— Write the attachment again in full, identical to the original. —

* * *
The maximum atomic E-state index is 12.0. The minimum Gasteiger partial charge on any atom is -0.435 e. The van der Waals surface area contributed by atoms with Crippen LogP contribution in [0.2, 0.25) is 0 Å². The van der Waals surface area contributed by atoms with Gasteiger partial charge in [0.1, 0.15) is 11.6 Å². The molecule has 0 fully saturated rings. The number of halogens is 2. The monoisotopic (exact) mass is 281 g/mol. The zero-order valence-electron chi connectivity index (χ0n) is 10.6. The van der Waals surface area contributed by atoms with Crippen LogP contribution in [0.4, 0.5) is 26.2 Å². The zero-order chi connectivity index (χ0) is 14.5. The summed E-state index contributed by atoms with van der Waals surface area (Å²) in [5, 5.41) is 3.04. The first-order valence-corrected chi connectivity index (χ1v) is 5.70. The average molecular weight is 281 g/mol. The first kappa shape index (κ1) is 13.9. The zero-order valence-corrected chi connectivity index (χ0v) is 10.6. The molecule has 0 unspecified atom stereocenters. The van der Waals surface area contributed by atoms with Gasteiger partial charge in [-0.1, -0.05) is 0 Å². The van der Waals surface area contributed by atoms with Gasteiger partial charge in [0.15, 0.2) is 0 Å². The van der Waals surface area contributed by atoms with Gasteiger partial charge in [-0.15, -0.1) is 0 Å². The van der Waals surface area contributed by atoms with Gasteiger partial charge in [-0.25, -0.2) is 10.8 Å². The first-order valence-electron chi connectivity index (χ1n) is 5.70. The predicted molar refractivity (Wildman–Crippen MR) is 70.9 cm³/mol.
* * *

The maximum atomic E-state index is 12.0. The minimum Gasteiger partial charge on any atom is -0.435 e. The van der Waals surface area contributed by atoms with Crippen LogP contribution in [0.2, 0.25) is 0 Å². The van der Waals surface area contributed by atoms with Gasteiger partial charge in [0.1, 0.15) is 11.6 Å². The molecule has 0 fully saturated rings. The number of halogens is 2. The monoisotopic (exact) mass is 281 g/mol. The zero-order valence-electron chi connectivity index (χ0n) is 10.6. The van der Waals surface area contributed by atoms with Crippen LogP contribution in [0.4, 0.5) is 26.2 Å². The zero-order chi connectivity index (χ0) is 14.5. The summed E-state index contributed by atoms with van der Waals surface area (Å²) in [5, 5.41) is 3.04. The first-order valence-corrected chi connectivity index (χ1v) is 5.70. The average molecular weight is 281 g/mol. The first kappa shape index (κ1) is 13.9. The zero-order valence-corrected chi connectivity index (χ0v) is 10.6. The molecule has 0 unspecified atom stereocenters. The van der Waals surface area contributed by atoms with Gasteiger partial charge in [-0.1, -0.05) is 0 Å². The van der Waals surface area contributed by atoms with Gasteiger partial charge in [0.15, 0.2) is 0 Å². The van der Waals surface area contributed by atoms with Gasteiger partial charge in [-0.15, -0.1) is 0 Å². The van der Waals surface area contributed by atoms with Gasteiger partial charge in [-0.25, -0.2) is 10.8 Å². The first-order valence-electron chi connectivity index (χ1n) is 5.70. The predicted molar refractivity (Wildman–Crippen MR) is 70.9 cm³/mol.